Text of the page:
In summer, the Robin Hood Festival takes place in the mystical forest, during which a falconry and circus show and theatrical performances are held. The holiday is held following the story of the noble thief: the Sheriff of Nottingham and his entourage are trying to catch the criminal. Exciting archery takes place near Major Oak. Costumed archers in uniform compete against each other to demonstrate their skills.

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10. Sagano Bamboo Forest, Japan

Bamboo is such a beautiful plant; it has entire gardens dedicated to it. In the Arashiyama district of Japan, an entire bamboo forest has been planted. The Sagano Bamboo Forest, located in Japan’s Kyoto Prefecture, is a picturesque grove of thousands of soaring evergreen trees sandwiched amid urban landscapes.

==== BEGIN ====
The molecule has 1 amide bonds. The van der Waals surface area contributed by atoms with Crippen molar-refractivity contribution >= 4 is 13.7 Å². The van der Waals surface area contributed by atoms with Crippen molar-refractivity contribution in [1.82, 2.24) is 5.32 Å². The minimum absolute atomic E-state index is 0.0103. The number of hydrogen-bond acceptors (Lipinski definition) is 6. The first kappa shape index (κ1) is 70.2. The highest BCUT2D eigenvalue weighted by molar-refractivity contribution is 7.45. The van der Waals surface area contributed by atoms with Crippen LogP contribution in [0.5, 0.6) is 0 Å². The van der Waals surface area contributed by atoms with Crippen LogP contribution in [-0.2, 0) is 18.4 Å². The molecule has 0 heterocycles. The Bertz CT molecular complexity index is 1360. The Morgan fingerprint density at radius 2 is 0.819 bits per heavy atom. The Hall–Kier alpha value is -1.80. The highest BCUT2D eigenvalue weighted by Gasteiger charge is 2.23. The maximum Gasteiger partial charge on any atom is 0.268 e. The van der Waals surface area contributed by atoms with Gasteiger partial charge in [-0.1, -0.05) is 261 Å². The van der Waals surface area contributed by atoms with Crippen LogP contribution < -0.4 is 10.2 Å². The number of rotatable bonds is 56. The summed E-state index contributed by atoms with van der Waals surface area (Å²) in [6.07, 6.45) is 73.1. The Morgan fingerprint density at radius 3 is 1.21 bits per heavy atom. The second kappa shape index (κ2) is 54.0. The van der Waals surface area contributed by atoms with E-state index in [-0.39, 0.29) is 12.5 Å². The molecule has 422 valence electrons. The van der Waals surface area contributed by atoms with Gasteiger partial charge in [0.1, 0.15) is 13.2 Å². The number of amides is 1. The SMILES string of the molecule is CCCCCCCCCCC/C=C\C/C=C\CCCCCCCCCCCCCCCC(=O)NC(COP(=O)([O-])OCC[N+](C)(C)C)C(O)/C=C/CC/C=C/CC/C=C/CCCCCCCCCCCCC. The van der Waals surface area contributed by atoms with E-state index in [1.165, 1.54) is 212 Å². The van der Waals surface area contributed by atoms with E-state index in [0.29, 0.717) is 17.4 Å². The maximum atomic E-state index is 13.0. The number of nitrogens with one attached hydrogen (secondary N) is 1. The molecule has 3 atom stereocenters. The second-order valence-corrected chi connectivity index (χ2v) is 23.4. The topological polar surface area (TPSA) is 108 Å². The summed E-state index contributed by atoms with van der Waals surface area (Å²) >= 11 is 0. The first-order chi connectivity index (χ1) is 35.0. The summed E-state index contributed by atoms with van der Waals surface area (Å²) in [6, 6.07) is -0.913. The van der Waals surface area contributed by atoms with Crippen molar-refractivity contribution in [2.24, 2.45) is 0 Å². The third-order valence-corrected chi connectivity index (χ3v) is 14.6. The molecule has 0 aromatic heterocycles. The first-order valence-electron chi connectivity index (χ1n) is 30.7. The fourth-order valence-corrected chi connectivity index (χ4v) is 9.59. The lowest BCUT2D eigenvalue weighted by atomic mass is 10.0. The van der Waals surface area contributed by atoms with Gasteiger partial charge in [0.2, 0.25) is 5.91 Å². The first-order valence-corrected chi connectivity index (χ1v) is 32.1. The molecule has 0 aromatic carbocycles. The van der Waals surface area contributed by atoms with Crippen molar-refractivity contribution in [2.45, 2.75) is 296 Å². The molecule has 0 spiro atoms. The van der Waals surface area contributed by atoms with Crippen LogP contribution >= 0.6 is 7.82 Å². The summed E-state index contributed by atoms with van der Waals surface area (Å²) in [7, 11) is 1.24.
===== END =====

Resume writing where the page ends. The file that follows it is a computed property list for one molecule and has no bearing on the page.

More than a dozen varieties of bamboo thrive in this unique forest west of Kyoto. Don’t think this is a little grove, however. Some of the bamboo plants tower over visitors by up to 100 feet.

Bamboo stems, swaying from a light breeze, make melodic sounds reminiscent of wind chimes famous in the East. The soothing ringing, enveloping with a sense of harmony, is the main symbol of the Sagano bamboo grove, included in the hundred protected attractions of the country. Therefore, it is not surprising that this is one of the best places where you can take a break from the bustle of the city, relax and meditate.